Track for new posts, and scrape posts only (retain timestamp)
    Extract links and keywords for further analysis
    Develop ways of identifying and visualising change over time
    Needs to be appropriate to research questions
  • 20. Applications: Twitter
    Who tweets, and what about?
    How do themes and topics change over time?
    How do #hashtags emerge?
    What do users share – inlinks and retweets?
    How do MSM stories influencethe discussion?
    How do follower networks and#hashtag communities intersect?
  • 21. #ausvotes on Twitter (17 July-24 Aug. 2010)
  • 22. #ausvotes: Mentions of the Party Leaders
  • 23. #ausvotes: Keyword Co-Occurrence
  • 24. #ausvotes: Key Election Themes
  • 25. Applications: Blogosphere
    (How) does the ‘A-List’ change over time?
    (How) does politicalalignment change over time?
    How strong is cross-connection across clusters?
    What topics are discussed– e.g. compared with MSM?
    What happens when power(Adamic & Glance, 2005)changes hands – is bloggingan oppositional practice?
    Beyond left and right (beyond politics!): identification of blog genres based on textual / linkage patterns (qualitative follow-up necessary)
  • 26. Applications: Australian Blogosphere (partial)
    arts & crafts
    design and style
  • 27. Applications: last.fm vs. Billboard
    Tracking listening patterns:
    Billboard = sales charts
    last.fm = listening activity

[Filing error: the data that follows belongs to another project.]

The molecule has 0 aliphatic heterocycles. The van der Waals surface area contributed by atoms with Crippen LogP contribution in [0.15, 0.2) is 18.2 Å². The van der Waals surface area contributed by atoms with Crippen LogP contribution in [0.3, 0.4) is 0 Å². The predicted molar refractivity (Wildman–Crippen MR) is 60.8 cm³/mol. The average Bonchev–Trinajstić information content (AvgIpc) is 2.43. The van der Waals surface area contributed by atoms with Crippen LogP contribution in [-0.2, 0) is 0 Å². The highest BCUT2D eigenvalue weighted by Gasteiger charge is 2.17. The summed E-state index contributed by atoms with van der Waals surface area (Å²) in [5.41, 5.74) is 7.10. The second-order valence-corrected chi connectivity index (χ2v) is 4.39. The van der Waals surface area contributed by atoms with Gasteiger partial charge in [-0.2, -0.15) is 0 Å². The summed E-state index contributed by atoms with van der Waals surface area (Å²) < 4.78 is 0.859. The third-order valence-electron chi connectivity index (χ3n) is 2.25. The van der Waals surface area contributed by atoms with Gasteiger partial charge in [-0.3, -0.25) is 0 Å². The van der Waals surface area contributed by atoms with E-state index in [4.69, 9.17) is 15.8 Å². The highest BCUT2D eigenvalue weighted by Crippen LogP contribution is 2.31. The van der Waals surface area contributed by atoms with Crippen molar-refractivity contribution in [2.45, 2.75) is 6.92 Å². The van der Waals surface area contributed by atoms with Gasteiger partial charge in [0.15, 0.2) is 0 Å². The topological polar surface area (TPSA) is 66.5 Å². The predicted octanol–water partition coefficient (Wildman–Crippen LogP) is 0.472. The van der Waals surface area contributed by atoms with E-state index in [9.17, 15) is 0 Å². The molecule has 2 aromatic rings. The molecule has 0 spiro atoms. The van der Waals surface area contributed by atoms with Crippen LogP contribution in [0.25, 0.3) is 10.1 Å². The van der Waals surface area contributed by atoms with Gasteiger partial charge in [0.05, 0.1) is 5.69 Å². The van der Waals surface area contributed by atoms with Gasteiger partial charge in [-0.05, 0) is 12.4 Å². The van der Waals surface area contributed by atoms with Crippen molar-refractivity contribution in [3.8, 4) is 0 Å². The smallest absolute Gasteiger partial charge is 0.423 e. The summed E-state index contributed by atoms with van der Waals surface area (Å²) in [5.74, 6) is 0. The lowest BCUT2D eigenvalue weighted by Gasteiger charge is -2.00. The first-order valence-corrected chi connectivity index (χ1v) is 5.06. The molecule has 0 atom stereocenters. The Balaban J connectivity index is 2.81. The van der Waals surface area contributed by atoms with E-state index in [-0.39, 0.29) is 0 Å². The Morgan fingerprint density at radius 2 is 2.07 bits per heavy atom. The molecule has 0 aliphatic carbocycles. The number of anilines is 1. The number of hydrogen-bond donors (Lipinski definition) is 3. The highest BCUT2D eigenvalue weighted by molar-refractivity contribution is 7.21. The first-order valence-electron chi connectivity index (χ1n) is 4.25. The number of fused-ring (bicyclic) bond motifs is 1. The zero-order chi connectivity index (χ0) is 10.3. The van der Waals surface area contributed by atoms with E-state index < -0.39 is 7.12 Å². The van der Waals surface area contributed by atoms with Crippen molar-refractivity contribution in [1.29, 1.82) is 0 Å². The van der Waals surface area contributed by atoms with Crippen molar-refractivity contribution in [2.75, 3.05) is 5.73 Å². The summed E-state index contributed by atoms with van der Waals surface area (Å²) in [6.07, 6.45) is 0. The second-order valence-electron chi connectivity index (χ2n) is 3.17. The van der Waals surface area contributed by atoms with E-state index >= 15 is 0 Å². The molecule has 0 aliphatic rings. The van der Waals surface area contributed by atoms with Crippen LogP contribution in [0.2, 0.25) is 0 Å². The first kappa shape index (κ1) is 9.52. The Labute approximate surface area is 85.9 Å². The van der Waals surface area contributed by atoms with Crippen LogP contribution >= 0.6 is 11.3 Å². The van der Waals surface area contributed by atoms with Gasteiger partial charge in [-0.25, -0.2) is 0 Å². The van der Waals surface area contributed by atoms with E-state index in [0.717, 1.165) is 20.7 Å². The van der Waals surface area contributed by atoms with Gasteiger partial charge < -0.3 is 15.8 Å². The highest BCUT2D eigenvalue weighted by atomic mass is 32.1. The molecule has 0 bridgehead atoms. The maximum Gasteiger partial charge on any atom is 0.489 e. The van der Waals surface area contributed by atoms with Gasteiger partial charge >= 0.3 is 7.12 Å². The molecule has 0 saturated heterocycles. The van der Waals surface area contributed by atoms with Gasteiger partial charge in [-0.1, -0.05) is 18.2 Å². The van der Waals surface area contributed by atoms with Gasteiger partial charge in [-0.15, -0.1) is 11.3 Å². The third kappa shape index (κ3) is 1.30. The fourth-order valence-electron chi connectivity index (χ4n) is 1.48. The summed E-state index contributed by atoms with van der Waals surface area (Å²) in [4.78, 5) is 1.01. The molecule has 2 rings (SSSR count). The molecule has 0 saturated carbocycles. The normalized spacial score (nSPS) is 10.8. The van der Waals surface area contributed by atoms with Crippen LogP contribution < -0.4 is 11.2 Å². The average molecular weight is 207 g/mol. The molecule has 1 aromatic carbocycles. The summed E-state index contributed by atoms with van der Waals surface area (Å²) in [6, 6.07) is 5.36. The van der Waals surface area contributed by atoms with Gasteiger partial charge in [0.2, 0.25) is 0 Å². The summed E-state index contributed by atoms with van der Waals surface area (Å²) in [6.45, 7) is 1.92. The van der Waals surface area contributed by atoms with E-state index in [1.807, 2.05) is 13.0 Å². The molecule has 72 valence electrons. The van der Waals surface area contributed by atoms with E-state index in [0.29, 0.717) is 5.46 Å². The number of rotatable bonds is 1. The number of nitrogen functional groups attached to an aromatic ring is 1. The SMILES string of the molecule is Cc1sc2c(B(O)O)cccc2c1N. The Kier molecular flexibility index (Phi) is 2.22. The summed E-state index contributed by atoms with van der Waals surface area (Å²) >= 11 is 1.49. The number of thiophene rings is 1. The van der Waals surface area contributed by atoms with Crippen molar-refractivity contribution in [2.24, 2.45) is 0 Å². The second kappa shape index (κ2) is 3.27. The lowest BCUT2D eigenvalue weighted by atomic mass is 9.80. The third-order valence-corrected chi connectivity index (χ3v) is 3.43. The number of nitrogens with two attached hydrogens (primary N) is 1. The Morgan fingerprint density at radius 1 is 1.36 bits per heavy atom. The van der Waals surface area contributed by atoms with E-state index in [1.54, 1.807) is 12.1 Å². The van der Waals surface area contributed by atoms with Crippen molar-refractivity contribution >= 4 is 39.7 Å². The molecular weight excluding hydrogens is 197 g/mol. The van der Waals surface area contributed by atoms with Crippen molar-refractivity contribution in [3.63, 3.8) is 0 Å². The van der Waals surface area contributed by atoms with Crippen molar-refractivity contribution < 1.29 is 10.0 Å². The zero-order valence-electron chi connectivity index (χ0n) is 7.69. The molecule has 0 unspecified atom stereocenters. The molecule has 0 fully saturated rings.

Comparing sales and use of new releases
    Identifying brief flashes andslow burners
    Distinguishing casual listenersand committed fan groups
    Providing market informationto the music industry
    (Adjei & Holland-Cunz, 2008)
  • 28. Application: Wikipedia Content Dynamics
    Tracking editing patterns:
    Identifying stable/unstable content in Wikipedia
    Highlighting controversy, vandalism, sneaky edits
    Tracking consensus development
    Tracking responses to developing stories(http://www.research.ibm.com/visual/projects/history_flow/capitalism1.htm)
    Establishing trustworthiness based (http://trust.cse.ucsc.edu/)on extent of peer review
    Highlighting most hotly debated(edited) sections of text
  • 29. For More Ideas: VisualComplexity.com
  • 30. _______ Science Emerges
    Web Science Research Initiative (Tim Berners-Lee et al.)
    Science, technology, computer engineering, …
    Limited inclusion of media, cultural, and communication studies
    Strong focus on Semantic Web, artificial ontologies
    Cultural Science + Cultural Science Journal (John Hartley et al.)
    Media & cultural studies, evolutionary economics, anthropology, …
    Limited inclusion of computer sciences, technology
    Strong focus on culture, innovation, evolutionary dynamics
    Data mining and visualisation
    Substantial commercial work on data mining
    Visualisation experiments in communicationdesign and visual arts
  • 31. Looking Ahead
    Critical, interdisciplinary approaches
    Need to better connect cultural studies, computer science, research technology developments
    Need to interrogate in-built assumptions of existing technologies
    Need to explore and investigate visualisation and analysis methods
    Need to develop cross-platform approaches and connect with more conventional research
    Open questions
    Ethics of working with technically public, but notionally private data
    Potential (ab)use of data mining techniques and/or research results by corporate and government interests
    What new knowledge can such research contribute?
  • 32. http://mappingonlinepublics.net/